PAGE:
Today I completed the final two chapters of the Babylon JS Getting Started guide. These chapters focused mostly on lighting and cameras, but also briefly touched on GUI. Today’s interesting items are
- Babylon JS has all the common 3D lighting types that I would expect. It has point, directional, spot, and hemispheric (ambient) lights.
- Hemispheric lights don’t cast shadows, so for most scenes where I want shadows, I’ll need to add a directional light.
- Adding shadows is a bit more involved than other platforms I’ve worked in. In addition to adding a light source that can cast shadows, I’ll need to add a `
ShadowGenerator` to the scene. Then I need to add meshes that can cast shadows to the generater via the `addShadowCaster` method. Objects that need to receive shadows need to have the `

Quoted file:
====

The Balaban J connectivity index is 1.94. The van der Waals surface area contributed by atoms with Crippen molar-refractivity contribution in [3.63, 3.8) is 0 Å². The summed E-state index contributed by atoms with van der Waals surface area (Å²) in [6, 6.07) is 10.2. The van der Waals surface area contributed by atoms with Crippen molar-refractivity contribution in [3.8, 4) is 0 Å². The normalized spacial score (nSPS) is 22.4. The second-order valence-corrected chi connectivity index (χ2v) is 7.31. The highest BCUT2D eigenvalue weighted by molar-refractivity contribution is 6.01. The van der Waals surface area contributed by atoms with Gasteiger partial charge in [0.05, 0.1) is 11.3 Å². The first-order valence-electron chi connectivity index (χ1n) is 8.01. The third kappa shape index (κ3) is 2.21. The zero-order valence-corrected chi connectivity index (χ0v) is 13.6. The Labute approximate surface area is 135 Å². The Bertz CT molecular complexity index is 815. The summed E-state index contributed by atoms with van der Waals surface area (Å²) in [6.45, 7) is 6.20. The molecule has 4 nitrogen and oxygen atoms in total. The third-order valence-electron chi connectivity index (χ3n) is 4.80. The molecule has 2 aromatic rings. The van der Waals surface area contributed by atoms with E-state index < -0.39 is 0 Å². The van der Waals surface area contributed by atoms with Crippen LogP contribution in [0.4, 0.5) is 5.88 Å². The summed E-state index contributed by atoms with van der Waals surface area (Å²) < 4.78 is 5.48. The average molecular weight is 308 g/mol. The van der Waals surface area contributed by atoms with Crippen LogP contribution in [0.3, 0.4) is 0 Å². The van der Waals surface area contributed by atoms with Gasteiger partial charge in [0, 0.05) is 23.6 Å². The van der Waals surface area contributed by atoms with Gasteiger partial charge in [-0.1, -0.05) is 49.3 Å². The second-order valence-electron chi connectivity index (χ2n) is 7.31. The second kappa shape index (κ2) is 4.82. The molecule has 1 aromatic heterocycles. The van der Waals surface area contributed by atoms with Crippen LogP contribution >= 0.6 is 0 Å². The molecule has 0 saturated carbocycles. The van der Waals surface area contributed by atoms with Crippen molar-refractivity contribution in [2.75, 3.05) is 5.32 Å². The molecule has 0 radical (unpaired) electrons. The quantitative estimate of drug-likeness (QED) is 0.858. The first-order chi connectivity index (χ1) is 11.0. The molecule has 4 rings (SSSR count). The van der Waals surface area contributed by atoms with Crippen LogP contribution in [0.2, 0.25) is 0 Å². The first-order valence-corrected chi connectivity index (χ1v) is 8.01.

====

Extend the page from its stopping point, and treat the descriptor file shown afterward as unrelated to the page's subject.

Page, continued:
receiveShadows` property flag set to true.
- Babylon JS has several camera types. I’ve been using the `ArcRotateCamera` for most of the demo scenes so far. Interestingly, this camera can be attached to an object as a child to create a basic third-person camera view.
- There is also a handy camera called `FollowCamera` that does what it says on the tin. Instead of attaching the camera to an object, I can just pass it the name of a mesh to track. This is useful when I want to have a camera track several objects over time in a scene.
This concludes my tour of the basics of Babylon JS. At this point I have a better idea of what Babylon JS has to offer and I’m started to get a feel for how it implements common features, how the API is structured. Tomorrow I’m going to dive into my first “project day” where I’ll try to build something (or several things) with what I’ve learned this week.